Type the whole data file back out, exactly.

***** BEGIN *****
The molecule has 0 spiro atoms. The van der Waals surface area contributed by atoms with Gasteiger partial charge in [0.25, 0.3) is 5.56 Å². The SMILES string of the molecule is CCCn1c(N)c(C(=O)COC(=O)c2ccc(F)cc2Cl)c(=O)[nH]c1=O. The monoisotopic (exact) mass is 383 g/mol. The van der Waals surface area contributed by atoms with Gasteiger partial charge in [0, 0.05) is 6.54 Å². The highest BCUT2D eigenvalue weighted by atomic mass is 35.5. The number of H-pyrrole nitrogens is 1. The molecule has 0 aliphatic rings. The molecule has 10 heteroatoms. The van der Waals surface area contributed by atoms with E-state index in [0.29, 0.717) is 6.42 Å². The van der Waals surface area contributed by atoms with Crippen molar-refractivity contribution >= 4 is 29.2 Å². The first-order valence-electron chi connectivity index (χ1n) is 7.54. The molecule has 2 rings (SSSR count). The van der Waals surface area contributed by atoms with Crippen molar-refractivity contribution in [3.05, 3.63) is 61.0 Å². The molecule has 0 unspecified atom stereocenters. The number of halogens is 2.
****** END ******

The molecule has 0 spiro atoms. The van der Waals surface area contributed by atoms with Gasteiger partial charge in [0.25, 0.3) is 5.56 Å². The SMILES string of the molecule is CCCn1c(N)c(C(=O)COC(=O)c2ccc(F)cc2Cl)c(=O)[nH]c1=O. The monoisotopic (exact) mass is 383 g/mol. The van der Waals surface area contributed by atoms with Gasteiger partial charge in [0, 0.05) is 6.54 Å². The highest BCUT2D eigenvalue weighted by atomic mass is 35.5. The number of H-pyrrole nitrogens is 1. The molecule has 0 aliphatic rings. The molecule has 10 heteroatoms. The van der Waals surface area contributed by atoms with E-state index in [0.29, 0.717) is 6.42 Å². The van der Waals surface area contributed by atoms with Crippen molar-refractivity contribution >= 4 is 29.2 Å². The first-order valence-electron chi connectivity index (χ1n) is 7.54. The molecule has 2 rings (SSSR count). The van der Waals surface area contributed by atoms with Crippen molar-refractivity contribution in [3.05, 3.63) is 61.0 Å². The molecule has 0 unspecified atom stereocenters. The number of halogens is 2.